What is Text()? –  batbrat Feb 16 '10 at 12:17
    
The examples override class names with instances. Please clarify. –  gimel Feb 16 '10 at 12:18
    
Sorry, Test() was left in it from the script I worte and I forgot to change it. Edited now. –  chrissygormley Feb 16 '10 at 12:33
    
Inheritance has a direction. You can't inherit methods from your ancestors but inherit data from your decendants. You have a class tree like this: Class3 -> Class2 -> Class1 (??) –  u0b34a0f6ae Feb 16 '10 at 13:16

2 Answers 2

up vote 1 down vote accepted

It is kind of hard to understand what you are trying to do as your code does not even run. I think something like this is what you are trying to do:

class Class3():

    def printValue(self):
        print self.string1

class Class2(Class3):

    def e(self):
        self.value4 = self.value3 - self.value2
        print self.value4
        self.string1 = 'Hello'
        self.printValue()

class Class1(Class2):

    def __init__(self):
        self.value1 = 10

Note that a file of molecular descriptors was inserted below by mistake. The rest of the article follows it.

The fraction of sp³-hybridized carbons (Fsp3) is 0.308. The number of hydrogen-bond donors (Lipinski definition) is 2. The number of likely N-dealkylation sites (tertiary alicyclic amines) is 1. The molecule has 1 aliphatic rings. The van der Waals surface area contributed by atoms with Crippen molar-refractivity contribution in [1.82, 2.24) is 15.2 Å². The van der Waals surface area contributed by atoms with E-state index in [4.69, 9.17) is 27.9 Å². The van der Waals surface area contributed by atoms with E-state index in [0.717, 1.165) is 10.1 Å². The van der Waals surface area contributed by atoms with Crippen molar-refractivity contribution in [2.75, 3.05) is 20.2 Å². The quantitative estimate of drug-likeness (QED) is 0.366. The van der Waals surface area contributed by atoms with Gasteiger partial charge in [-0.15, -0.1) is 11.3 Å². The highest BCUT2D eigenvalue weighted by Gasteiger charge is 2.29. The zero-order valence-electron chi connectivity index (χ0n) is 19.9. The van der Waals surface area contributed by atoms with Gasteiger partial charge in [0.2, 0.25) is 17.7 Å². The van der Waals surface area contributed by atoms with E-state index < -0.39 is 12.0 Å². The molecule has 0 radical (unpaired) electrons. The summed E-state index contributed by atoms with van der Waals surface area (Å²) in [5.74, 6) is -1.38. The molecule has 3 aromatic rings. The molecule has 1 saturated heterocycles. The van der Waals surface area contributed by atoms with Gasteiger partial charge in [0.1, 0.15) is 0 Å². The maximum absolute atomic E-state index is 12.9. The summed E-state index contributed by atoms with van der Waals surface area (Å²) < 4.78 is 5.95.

self.value2 = 20

    def add(self):
        self.value3 = self.value1 + self.value2


if __name__ == '__main__':
    instance1 = Class1()
    instance1.add()
    instance1.e() # will print "10" and "Hello"
    print instance1.value3 # will print "30"
share|improve this answer
    
@truppo -- The classes are in different files. This code will run if I remove self.string1 from class3. I'm trying to get the 3rd class to be able to print out string1. If I was to do this between class1 and class2 –  chrissygormley Feb 16 '10 at 12:40
    
Different files doesn't matter. Just stick the code above in different files and import them like you did in your code. –  truppo Feb 16 '10 at 13:13
    
I have tried this code in different files and this doesn't work. I get the error self.printValue() TypeError: 'int' object is not callable Calling printValue() doesn't work with self. –  chrissygormley Feb 16 '10 at 14:45
    
The code above works (in python 2.6 atleast), even if split to multiple files. If it doesnt, you have not replicated it exactly. Perhaps you have old "class2/3.py" lying around. –  truppo Feb 16 '10 at 15:07